Six years ago, fresh out of college, I packed up my life into a couple of moving boxes and headed out to the Pacific Northwest to take a job at Microsoft. Since then, I’ve been lucky enough to work on some amazing projects – a large scale performance validation infrastructure for Windows 7, a world-class browser, and have helped shape the future of the web by collaborating in the W3C webperf working group. It’s been a great place to work – I’ve made some amazing friends, learned more than I ever would have imagined, and have been often humbled by how amazing my coworkers are.
This Friday will be my last day at Microsoft. It was a tough decision to leave, and there are many things I will miss about the company, my work, and my coworkers. Microsoft is a great company, the benefits are amazing, and you get to work with a ton of awesome people. I’ve grown in so many ways by just being able to interact with and learn from my coworkers. I’ll miss those interactions.
On the other hand, for the past fifteen years, I have been building software, websites, and now mobile apps in my spare time. I’ve always used these side projects to satisfy a need to be creative, to learn and explore new technologies, and to have fun. Some of these projects have grown beyond what I would have ever expected them to be. It’s been tough finding time to work on them – after a long day of mind-bending work, staring at a monitor for another couple hours isn’t always at the top of my list of things to do. But I get a lot of pleasure out of being creative, so I’ll often stay up late working on this or that.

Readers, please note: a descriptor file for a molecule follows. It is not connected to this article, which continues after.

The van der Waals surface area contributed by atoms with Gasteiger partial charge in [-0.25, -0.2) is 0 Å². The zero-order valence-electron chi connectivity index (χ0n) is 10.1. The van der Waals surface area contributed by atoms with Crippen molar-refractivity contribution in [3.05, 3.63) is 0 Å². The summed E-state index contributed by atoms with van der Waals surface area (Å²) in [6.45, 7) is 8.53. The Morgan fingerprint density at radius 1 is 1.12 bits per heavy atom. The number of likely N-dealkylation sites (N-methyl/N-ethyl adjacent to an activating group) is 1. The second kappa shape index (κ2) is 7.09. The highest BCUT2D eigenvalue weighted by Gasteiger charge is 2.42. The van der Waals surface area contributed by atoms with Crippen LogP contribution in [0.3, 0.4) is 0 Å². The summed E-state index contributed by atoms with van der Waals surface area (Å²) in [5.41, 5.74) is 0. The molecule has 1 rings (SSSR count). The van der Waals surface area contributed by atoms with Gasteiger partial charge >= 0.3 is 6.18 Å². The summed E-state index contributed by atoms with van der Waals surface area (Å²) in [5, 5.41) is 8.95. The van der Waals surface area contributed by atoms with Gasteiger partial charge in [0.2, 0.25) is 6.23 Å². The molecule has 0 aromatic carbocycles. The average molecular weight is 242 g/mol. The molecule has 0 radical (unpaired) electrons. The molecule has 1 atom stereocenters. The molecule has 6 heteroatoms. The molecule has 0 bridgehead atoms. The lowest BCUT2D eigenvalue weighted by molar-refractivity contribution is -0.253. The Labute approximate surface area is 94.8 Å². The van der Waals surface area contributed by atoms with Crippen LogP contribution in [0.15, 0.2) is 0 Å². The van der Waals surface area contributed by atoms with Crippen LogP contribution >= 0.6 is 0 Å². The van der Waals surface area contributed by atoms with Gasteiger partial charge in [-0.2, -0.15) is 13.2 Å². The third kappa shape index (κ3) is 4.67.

And so, I’ve always wondered what I could accomplish if those projects were my only job?
Starting Monday, I am taking the big, scary step of becoming my own boss. I’m still not 100% sure what that means, and I’ll let you know a year from now how it has worked out. I’m excited to build, to be creative, to learn, and to share. It’s time for me to get serious about some of the projects I’ve already put hundreds of hours into and to take them to the next level.
In addition to those projects, one of my passions is performance, on both the desktop and the web. My focus at Microsoft was on perf features and analysis, where I developed a massive performance regression testing system for Windows 7. I built performance features for Internet Explorer 9, and collaborated in the W3C webperf working group. I hope to continue learning, exploring and even teaching others about performance in the future, through research and experimentation with my own projects.
There are a ton of things I want to accomplish, and I know I’ll have to work hard to provide for my family. It’s not easy walking away from a comfy salary and great benefits, with the knowledge that you have to make up for all of it on your own. Thankfully I have a head start with some successful websites and apps, but I know I’m going to have to put a lot of hard work into taking them to the next level.
Wish me luck.